Nicole Pryor’s days are long when the semester begins for Southern University-Shreveport.
From 6:30 a.m. to about noon, she’s at Willis Knighton Pierremont Health Center for her clinical as she works toward an allied health degree. After a couple of hours of rest, she’s at her job at Red River Sanitation until about 9 p.m. before returning home. Then she tries to spend time with her husband and three kids ages 17, 10, and 8.
"And I cook every day," she said.
Pryor, 33, is the emerging face of a new type of student in Louisiana, an adult who returns to college after being gone for several years. These non-traditional students are at least 25 years old and have jobs, children and other responsibilities. Their numbers are increasing in southern states and are seen by some in higher education as an up-and-coming demographic.
The number of non-traditional students has increased during the past couple of years. During the last academic year, the number of students broke 5,000 for Bossier Parish Community College, LSU-Shreveport, and SUSLA combined. Compare that to the 2,219 high school students who took the ACT for college entry in 2009 (the latest information available.) Schools have learned that catering to this group is important.
"If you respond to market, they (non-traditional students) can come back and come back focused and ready to get a degree," said Bruce Chaloux, director for the Adult Learning Campaign for the Southern Regional Education Board.
"Louisiana post-Katrina had a dip in population. A lot were college students. In a non-growth or decreasing growth state, there is a competitive market for traditional students. Some institutions, to pick up the difference, serve adult learners."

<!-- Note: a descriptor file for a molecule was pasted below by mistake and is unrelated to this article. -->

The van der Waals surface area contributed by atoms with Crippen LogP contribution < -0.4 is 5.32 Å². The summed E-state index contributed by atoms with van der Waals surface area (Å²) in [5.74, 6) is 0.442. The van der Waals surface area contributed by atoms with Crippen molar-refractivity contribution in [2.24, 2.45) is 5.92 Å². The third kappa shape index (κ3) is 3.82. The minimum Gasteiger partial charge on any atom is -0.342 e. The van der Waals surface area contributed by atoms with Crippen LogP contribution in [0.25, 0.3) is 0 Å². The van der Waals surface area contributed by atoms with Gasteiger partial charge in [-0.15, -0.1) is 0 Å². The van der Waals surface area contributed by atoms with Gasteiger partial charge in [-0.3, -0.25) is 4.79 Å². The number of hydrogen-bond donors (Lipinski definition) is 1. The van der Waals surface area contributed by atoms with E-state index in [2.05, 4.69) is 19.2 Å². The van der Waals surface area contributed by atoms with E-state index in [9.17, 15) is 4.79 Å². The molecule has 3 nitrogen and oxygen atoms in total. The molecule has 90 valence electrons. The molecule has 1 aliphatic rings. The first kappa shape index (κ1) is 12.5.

Chaloux was one of the folks who helped develop and start CALL, Continuum for All Louisiana Learners, an accelerated academic program for working adults. BPCC was the pilot for the program, which is trying to be implemented at other schools across the state. Chaloux hopes to take the model to other Southern states.
"This is a huge problem nationally," he said. "We have these swinging doors. We get folks to college, but a huge number chose to leave."
And the reason students leave are as varied as the students themselves. Pryor, a Southwood High School graduate, never made it to her first day of college. Her 1984 Mercury Lynx broke down on the way to LSUS.
"I just said I’m not going," she laughed. "I refused to get on the bus."
She instead got a job, married and had children. She tried to go again, this time to BPCC. She dropped out again.
"I just gave up and worked a job," she said.
Eventually, she entered SUSLA’s allied health program in surgical technology. She graduates next year.
"Some days I want to quit," she said. "I have children that look up to me. I have to go on. I care what my children think of me."
The resiliency of non-traditional students makes them a dream come true for colleges, said Orella Brazile, vice chancellor for Academic Affairs at SUSLA.
"Once they get into a program, they tend to finish," she said. "They are more focused and finished until the end."
Brazile said some students, like Pryor, come back looking for a career change. But others come back for drastically different reasons. BPCC student Gina Rider returned to school January 2008, six weeks after her son committed suicide.
"Best thing I could do because it distracted me," she said.
Rider, 49, graduated from St. Vincent Academy. Like Pryor, Rider lived life: got married, had kids, divorced and got remarried.
"I walked in like a deer in headlights," Rider said about her first day on campus. "Going back was really scary. Walking into college at 47 years old was frightening."
Rider will graduate this summer with an associate degree in general studies/psychology, and she plans to attend Louisiana Tech University to finish her bachelor’s degree.
"My goal is to teach," she said. "My goal is to start a nonprofit with other therapists for troubled youth contemplating suicide."
Chaloux said there are four principles colleges should follow as they cater to these students:
Chaloux said schools are learning that non-traditional students have more to offer than the typical student.
"They should recognize that they come back with a lot of experiences," he said.
For Rider, her experiences are leading her toward her goal of starting a nonprofit. Though she always had an interest in psychology, her life experiences made her want to work with suicidal youth. She asks only one thing:
"Don’t call us non-traditional students," she said. "That’s just calling us old in a new way."